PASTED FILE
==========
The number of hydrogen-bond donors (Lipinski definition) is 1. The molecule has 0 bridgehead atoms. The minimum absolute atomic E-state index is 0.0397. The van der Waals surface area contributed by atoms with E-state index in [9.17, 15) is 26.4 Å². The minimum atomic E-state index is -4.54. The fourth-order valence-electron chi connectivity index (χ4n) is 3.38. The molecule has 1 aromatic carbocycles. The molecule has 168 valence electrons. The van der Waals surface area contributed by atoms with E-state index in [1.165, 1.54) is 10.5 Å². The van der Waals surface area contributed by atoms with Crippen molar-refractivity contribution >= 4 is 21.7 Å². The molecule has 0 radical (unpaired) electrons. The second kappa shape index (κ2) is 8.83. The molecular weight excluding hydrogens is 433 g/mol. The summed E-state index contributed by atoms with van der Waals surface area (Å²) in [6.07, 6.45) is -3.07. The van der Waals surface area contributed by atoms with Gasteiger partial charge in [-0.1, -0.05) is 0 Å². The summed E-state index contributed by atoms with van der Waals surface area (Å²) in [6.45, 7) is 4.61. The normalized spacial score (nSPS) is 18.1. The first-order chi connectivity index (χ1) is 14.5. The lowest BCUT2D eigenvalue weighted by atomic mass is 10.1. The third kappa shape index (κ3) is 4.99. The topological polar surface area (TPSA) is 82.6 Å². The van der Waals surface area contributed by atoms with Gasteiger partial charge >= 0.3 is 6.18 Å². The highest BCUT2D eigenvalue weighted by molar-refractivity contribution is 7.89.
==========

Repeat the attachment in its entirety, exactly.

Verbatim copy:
The number of hydrogen-bond donors (Lipinski definition) is 1. The molecule has 0 bridgehead atoms. The minimum absolute atomic E-state index is 0.0397. The van der Waals surface area contributed by atoms with E-state index in [9.17, 15) is 26.4 Å². The minimum atomic E-state index is -4.54. The fourth-order valence-electron chi connectivity index (χ4n) is 3.38. The molecule has 1 aromatic carbocycles. The molecule has 168 valence electrons. The van der Waals surface area contributed by atoms with E-state index in [1.165, 1.54) is 10.5 Å². The van der Waals surface area contributed by atoms with Crippen molar-refractivity contribution >= 4 is 21.7 Å². The molecule has 0 radical (unpaired) electrons. The second kappa shape index (κ2) is 8.83. The molecular weight excluding hydrogens is 433 g/mol. The summed E-state index contributed by atoms with van der Waals surface area (Å²) in [6.07, 6.45) is -3.07. The van der Waals surface area contributed by atoms with Gasteiger partial charge in [-0.1, -0.05) is 0 Å². The summed E-state index contributed by atoms with van der Waals surface area (Å²) in [6.45, 7) is 4.61. The normalized spacial score (nSPS) is 18.1. The first-order chi connectivity index (χ1) is 14.5. The lowest BCUT2D eigenvalue weighted by atomic mass is 10.1. The third kappa shape index (κ3) is 4.99. The topological polar surface area (TPSA) is 82.6 Å². The van der Waals surface area contributed by atoms with Gasteiger partial charge >= 0.3 is 6.18 Å². The highest BCUT2D eigenvalue weighted by molar-refractivity contribution is 7.89.